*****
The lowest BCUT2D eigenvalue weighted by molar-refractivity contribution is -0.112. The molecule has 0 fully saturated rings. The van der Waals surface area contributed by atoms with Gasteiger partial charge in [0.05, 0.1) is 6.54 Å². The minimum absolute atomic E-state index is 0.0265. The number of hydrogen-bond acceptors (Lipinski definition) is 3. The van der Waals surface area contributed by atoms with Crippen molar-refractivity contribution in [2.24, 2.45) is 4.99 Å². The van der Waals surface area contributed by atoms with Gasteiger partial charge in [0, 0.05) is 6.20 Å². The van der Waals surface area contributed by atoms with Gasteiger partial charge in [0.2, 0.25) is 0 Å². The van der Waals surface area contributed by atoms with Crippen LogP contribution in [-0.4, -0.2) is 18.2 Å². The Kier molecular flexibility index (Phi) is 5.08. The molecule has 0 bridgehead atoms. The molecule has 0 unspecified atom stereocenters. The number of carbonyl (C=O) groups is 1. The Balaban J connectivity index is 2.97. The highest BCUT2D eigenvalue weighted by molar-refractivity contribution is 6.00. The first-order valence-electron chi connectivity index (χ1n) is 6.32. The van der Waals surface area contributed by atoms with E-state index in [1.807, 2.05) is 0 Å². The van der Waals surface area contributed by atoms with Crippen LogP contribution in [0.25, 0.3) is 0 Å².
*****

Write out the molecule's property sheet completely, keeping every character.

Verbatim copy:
The lowest BCUT2D eigenvalue weighted by molar-refractivity contribution is -0.112. The molecule has 0 fully saturated rings. The van der Waals surface area contributed by atoms with Gasteiger partial charge in [0.05, 0.1) is 6.54 Å². The minimum absolute atomic E-state index is 0.0265. The number of hydrogen-bond acceptors (Lipinski definition) is 3. The van der Waals surface area contributed by atoms with Crippen molar-refractivity contribution in [2.24, 2.45) is 4.99 Å². The van der Waals surface area contributed by atoms with Gasteiger partial charge in [0, 0.05) is 6.20 Å². The van der Waals surface area contributed by atoms with Gasteiger partial charge in [0.2, 0.25) is 0 Å². The van der Waals surface area contributed by atoms with Crippen LogP contribution in [-0.4, -0.2) is 18.2 Å². The Kier molecular flexibility index (Phi) is 5.08. The molecule has 0 bridgehead atoms. The molecule has 0 unspecified atom stereocenters. The number of carbonyl (C=O) groups is 1. The Balaban J connectivity index is 2.97. The highest BCUT2D eigenvalue weighted by molar-refractivity contribution is 6.00. The first-order valence-electron chi connectivity index (χ1n) is 6.32. The van der Waals surface area contributed by atoms with E-state index in [1.807, 2.05) is 0 Å². The van der Waals surface area contributed by atoms with Crippen LogP contribution in [0.25, 0.3) is 0 Å².